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    ABSTRACT: Objective: To validate the translated and cross culturally adapted Chilean version of the 8 and 18month Ages and Stages Questionnaire (ASQ-CL) in a community sample. Methods: Participants: Parents of 1572 term children (82.9%) and 324 children at risk for developmental delay (17.1%) were included. Instrument: ASQ-3rd edition translated and culturally adapted for Chilean urban population. Main measures: 8 and 18months ASQ-CL reliability, validity and mean scores. Feasibility was assessed using qualitative methods in healthcare professionals and mothers. Results: ASQ-CL mean scores were comparable to U.S. normative data. The overall total score and all domains were reliable (Cronbach alpha 0.66-0.85). Test-retest and inter-rater reliability were high (Pearson's r range 0.73-0.94; intraclass correlation r range 0.68-0.93). Early preterm infants were more likely to fail on several criteria. Qualitative methods confirmed ASQ-CL as a feasible tool in this Chilean urban community. Conclusions: ASQ-CL is a valid, reliable and feasible tool for assessing development in children at 8 and 18months in Chilean urban population.
    Early Human Development 12/2015; 91(12-12):671-676. DOI:10.1016/j.earlhumdev.2015.10.001 · 1.79 Impact Factor
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    • "However, the U.S. Preventive Services Task Force (2013) deemed that evidence is insufficient to recommend for or against screening and counseling for youth SU. Pediatrician use of standardized screening tools for developmental delays has recently increased (Radecki et al., 2011) whereas using standardized tools for risk of behavior problems has lagged (Jee et al., 2011; Kelleher and Stevens, 2009). Reasons for their reluctance include practice burden (time, staffing cost), unfamiliarity with treatment resources for referral, high false-positive rates of screens, and fear of alienating patients or parents with queries about sensitive behaviors (Van Hook et al., 2007). "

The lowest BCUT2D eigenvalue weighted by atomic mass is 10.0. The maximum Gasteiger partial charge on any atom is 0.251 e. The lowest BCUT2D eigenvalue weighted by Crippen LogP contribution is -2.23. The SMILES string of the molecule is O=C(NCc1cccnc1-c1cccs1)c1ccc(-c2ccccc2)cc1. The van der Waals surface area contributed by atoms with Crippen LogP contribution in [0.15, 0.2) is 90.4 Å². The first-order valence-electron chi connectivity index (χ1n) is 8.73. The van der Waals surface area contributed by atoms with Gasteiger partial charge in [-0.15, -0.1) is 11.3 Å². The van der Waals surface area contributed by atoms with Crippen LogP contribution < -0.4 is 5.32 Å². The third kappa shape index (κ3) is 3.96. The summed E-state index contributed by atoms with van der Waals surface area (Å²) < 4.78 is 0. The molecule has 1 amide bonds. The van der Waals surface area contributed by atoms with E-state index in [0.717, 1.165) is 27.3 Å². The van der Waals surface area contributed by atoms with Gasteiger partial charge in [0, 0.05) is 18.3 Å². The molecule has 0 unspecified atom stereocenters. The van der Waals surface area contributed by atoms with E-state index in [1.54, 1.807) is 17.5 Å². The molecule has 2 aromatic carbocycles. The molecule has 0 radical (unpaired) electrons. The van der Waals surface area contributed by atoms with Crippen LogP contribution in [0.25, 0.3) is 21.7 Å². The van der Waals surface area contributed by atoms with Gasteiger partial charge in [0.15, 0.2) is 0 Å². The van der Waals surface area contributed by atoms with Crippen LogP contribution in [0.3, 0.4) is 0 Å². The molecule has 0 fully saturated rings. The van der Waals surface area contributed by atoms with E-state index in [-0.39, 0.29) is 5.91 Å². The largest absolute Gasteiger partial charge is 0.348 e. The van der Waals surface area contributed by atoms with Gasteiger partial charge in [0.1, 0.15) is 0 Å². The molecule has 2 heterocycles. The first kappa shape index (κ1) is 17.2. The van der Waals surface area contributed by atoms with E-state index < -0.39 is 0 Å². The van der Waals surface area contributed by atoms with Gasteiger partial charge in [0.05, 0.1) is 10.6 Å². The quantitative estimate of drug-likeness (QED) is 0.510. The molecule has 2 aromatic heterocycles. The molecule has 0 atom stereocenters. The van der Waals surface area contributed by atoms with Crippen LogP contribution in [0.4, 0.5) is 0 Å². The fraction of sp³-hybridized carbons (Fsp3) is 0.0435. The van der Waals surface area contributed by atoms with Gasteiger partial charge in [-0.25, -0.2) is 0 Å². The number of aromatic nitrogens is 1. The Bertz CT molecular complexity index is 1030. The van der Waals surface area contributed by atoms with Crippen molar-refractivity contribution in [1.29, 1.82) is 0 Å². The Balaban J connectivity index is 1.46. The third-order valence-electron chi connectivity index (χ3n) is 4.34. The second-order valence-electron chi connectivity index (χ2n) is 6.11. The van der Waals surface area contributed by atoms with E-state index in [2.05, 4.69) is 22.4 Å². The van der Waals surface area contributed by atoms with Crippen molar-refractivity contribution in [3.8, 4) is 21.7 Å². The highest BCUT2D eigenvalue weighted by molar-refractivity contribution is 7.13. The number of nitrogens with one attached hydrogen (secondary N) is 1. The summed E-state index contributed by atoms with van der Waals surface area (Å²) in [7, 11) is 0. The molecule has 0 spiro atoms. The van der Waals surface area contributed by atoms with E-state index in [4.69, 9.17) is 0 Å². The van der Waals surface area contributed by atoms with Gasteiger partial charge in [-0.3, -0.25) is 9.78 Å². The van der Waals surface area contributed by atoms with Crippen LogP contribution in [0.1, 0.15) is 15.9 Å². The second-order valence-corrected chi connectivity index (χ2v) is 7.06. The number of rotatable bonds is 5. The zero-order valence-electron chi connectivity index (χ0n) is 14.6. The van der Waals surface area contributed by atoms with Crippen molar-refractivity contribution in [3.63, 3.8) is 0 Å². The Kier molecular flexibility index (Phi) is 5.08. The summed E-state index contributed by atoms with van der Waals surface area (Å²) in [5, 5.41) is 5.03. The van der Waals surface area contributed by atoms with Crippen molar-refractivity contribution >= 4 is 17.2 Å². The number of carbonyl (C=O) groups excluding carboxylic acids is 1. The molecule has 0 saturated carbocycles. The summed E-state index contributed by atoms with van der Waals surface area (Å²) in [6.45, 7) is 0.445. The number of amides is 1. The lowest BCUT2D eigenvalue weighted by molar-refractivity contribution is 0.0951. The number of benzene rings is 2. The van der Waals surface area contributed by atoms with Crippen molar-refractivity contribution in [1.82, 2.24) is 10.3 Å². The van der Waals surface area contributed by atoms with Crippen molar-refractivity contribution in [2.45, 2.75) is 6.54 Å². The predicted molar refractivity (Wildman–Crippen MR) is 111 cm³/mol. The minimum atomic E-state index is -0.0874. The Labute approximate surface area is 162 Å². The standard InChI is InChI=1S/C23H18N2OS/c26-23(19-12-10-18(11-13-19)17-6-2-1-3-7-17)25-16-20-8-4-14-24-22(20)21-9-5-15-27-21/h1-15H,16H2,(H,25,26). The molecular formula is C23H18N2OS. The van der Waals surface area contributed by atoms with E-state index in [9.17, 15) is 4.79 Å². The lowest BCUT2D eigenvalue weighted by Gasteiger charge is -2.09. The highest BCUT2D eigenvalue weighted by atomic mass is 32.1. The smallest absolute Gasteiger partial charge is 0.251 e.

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    ABSTRACT: Youth substance use (SU) is prevalent and costly, affecting mental and physical health. American Academy of Pediatrics and Affordable Care Act call for SU screening and prevention. The Youth Risk Index(©) (YRI) was tested as a screening tool for having initiated and propensity to initiate SU before high school (which forecasts SU disorder). YRI was hypothesized to have good to excellent psychometrics, feasibility and stakeholder acceptability for use during well-child check-ups. A high-risk longitudinal design with two cross-sectional replication samples, ages 9-13 was used. Analyses included receiver operating characteristics and regression analyses. A one-year longitudinal sample (N=640) was used for YRI derivation. Replication samples were a cross-sectional sample (N=345) and well-child check-up patients (N=105) for testing feasibility, validity and acceptability as a screening tool. YRI has excellent test-retest reliability and good sensitivity and specificity for concurrent and one-year-later SU (odds ratios=7.44, CI=4.3-13.0) and conduct problems (odds ratios=7.33, CI=3.9-13.7). Results were replicated in both cross-sectional samples. Well-child patients, parents and pediatric staff rated YRI screening as important, acceptable, and a needed service. Identifying at-risk youth prior to age 13 could reap years of opportunity to intervene before onset of SU disorder. Most results pertained to YRI's association with concurrent or recent past risky behaviors; further replication ought to specify its predictive validity, especially adolescent-onset risky behaviors. YRI well identifies youth at risk for SU and conduct problems prior to high school, is feasible and valid for screening during well-child check-ups, and is acceptable to stakeholders. Copyright © 2015 Elsevier Ireland Ltd. All rights reserved.